Although Bill correctly points out the expansion tank takes care of the increased pressure, it may be helpful for you to know how it does that so you understand that it's not extra water storage. Picture the expansion tank as a small tank having a rubber diaphragm across the middle (although there are some other designs). It has water on one side and air on the other. As your pump works it forces water into the water end and that forces the diaphragm to flex into the air side until it compresses the air to the pressure that turns off your pump. The next time you run water that pressurized air pushes back the diaphragm, the pump comes on and the cycle repeats. Hence you will notice the pump will not go off as soon as you close your faucet - it needs a couple of seconds to pressurize the system up to the shut off pressure.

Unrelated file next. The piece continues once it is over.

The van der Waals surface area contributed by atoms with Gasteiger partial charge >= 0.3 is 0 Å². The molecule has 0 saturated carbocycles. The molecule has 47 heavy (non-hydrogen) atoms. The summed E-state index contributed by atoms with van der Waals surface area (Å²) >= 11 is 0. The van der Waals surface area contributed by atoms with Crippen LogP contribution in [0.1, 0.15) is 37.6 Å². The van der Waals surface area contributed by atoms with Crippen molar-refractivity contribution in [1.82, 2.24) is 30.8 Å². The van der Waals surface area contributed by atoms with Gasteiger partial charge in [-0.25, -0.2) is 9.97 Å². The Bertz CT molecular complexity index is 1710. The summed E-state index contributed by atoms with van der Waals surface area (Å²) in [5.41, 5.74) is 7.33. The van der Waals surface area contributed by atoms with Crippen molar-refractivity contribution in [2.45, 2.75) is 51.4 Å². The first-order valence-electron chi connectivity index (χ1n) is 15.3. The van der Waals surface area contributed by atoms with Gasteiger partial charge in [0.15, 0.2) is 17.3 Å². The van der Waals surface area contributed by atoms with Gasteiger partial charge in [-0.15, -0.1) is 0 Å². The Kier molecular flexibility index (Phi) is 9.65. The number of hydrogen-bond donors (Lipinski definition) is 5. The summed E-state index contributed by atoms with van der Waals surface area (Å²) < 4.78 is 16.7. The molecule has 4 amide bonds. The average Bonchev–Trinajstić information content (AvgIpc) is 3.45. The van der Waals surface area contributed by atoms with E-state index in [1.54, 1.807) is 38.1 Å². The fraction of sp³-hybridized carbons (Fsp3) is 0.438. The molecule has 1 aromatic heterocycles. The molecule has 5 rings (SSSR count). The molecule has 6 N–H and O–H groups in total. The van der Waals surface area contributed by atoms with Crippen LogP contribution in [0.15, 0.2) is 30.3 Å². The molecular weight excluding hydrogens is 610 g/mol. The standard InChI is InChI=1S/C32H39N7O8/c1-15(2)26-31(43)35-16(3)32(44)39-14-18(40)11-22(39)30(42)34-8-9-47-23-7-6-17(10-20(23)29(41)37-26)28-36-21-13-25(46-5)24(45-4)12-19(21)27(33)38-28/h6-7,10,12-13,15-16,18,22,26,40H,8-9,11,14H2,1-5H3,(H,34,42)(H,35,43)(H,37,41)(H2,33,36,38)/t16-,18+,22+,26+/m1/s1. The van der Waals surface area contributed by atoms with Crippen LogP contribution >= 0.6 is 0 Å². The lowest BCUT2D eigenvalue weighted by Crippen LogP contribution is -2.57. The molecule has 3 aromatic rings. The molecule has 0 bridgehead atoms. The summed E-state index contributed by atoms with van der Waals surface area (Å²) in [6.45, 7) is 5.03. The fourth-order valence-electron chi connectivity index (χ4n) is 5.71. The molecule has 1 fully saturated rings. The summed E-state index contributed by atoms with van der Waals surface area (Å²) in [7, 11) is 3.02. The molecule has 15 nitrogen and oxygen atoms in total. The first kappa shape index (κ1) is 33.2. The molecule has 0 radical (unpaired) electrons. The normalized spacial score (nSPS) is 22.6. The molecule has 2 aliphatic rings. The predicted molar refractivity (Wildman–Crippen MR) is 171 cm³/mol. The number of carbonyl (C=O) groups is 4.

Now, when your hot water heater operates the hot water expands and needs a place to go or it will either open the pressure relief valve or burst the tank. That's where the expansion tank comes in. The expanded water flows back into the system and the expansion tank diaphragm will expand to accommodate it, keeping the pressure in the system below the level of your safety pressure relief valve on the hot water heater.
Depending on what tank you buy, some are pre-pressurized and some have a schrader (bicycle) valve you use to add air. You'll want to keep the pressure about the same as the cut off pressure of your pump. You can play with it if your pump cycles too long after shutting off the faucet (too much pressure) or if it cycles exactly with the faucet (too little pressure, such that it's just acting as an additional tank with no expansion capability.)
Hope that helps.